Kapotasana (Sanskrit: कपोतासन; IAST: Kapotāsana) or Pigeon Pose is a kneeling back-bending asana in modern yoga as exercise. Asanas based on One-legged King Pigeon pose, Rajakapotasana, are also sometimes called "Pigeon".
Etymology and origins
Asanas based on King Pigeon pose or Rajakapotasana are sometimes called Pigeon; for example, Yoga Journal describes a reclining (prone) variation of Eka Pada Rajakapotasana, One-Legged King Pigeon pose, as Pigeon.
A pose from the Ashtanga tradition, Kapotasana is an advanced asana which resembles Chakrasana, or Wheel Pose. The shins and forearms are on the ground, the front body stretched upwards in the air. The pose is reached by going into a backbend with knees on the ground. It requires flexibility to bring the head back until it reaches the ground. Kapotasana helps to open up the chest, and strengthens the back and groin. It opens and increases the flexibility of the hips, at the same time strengthening the back, and stretching the thighs and the groin.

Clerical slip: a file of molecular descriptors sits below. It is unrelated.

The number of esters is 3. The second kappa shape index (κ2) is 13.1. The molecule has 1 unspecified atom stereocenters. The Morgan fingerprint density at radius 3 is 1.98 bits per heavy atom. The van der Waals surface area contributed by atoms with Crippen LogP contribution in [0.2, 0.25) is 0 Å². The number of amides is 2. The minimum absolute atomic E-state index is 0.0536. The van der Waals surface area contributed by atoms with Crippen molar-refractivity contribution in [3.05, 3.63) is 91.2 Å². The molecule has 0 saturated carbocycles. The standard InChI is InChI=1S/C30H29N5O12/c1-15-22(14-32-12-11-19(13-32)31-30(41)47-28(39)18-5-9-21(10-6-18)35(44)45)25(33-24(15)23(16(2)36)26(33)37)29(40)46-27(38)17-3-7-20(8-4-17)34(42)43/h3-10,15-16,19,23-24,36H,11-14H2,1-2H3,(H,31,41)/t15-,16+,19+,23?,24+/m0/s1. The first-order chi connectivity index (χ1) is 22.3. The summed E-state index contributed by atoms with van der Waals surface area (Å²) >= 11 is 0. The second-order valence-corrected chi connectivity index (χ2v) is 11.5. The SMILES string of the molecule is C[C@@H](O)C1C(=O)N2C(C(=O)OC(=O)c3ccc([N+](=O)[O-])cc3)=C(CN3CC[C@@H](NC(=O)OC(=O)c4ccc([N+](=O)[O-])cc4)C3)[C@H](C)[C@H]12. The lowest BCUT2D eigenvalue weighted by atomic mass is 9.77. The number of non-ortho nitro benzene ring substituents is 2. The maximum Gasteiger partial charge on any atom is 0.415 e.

In Iyengar Yoga, practitioners begin by lying in Supta Virasana, bending the arms and placing the arms beside the head. They then press the hands, exhale and raise the hips and trunk. The crown of the head can be placed on the floor, and hands can be walked towards the feet by raising the trunk higher.
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- Rizopoulos, Natasha (16 July 2008). "The King of Hip Openers: Pigeon Pose". Yoga Journal.
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